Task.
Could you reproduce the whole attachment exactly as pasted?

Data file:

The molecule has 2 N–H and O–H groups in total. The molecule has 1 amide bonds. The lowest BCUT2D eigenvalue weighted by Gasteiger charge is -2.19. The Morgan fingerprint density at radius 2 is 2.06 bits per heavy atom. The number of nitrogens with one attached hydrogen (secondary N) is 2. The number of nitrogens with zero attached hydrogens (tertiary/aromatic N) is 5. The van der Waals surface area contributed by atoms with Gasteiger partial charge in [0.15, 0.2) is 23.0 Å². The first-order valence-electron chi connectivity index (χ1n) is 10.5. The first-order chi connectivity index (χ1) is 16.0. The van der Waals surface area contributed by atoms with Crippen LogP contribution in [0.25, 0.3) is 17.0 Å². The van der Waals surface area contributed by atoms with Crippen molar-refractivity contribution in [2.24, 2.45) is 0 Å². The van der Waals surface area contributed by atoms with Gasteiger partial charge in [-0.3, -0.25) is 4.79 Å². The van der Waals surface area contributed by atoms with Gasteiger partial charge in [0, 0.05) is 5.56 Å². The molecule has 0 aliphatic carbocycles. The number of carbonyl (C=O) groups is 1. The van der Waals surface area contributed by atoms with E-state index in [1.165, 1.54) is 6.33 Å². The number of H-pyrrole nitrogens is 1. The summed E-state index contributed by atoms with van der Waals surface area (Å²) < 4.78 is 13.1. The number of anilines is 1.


The molecule has 2 N–H and O–H groups in total. The molecule has 1 amide bonds. The lowest BCUT2D eigenvalue weighted by Gasteiger charge is -2.19. The Morgan fingerprint density at radius 2 is 2.06 bits per heavy atom. The number of nitrogens with one attached hydrogen (secondary N) is 2. The number of nitrogens with zero attached hydrogens (tertiary/aromatic N) is 5. The van der Waals surface area contributed by atoms with Gasteiger partial charge in [0.15, 0.2) is 23.0 Å². The first-order valence-electron chi connectivity index (χ1n) is 10.5. The first-order chi connectivity index (χ1) is 16.0. The van der Waals surface area contributed by atoms with Crippen LogP contribution in [0.25, 0.3) is 17.0 Å². The van der Waals surface area contributed by atoms with Crippen molar-refractivity contribution in [2.24, 2.45) is 0 Å². The van der Waals surface area contributed by atoms with Gasteiger partial charge in [-0.3, -0.25) is 4.79 Å². The van der Waals surface area contributed by atoms with Gasteiger partial charge in [0, 0.05) is 5.56 Å². The molecule has 0 aliphatic carbocycles. The number of carbonyl (C=O) groups is 1. The van der Waals surface area contributed by atoms with E-state index in [1.165, 1.54) is 6.33 Å². The number of H-pyrrole nitrogens is 1. The summed E-state index contributed by atoms with van der Waals surface area (Å²) < 4.78 is 13.1. The number of anilines is 1.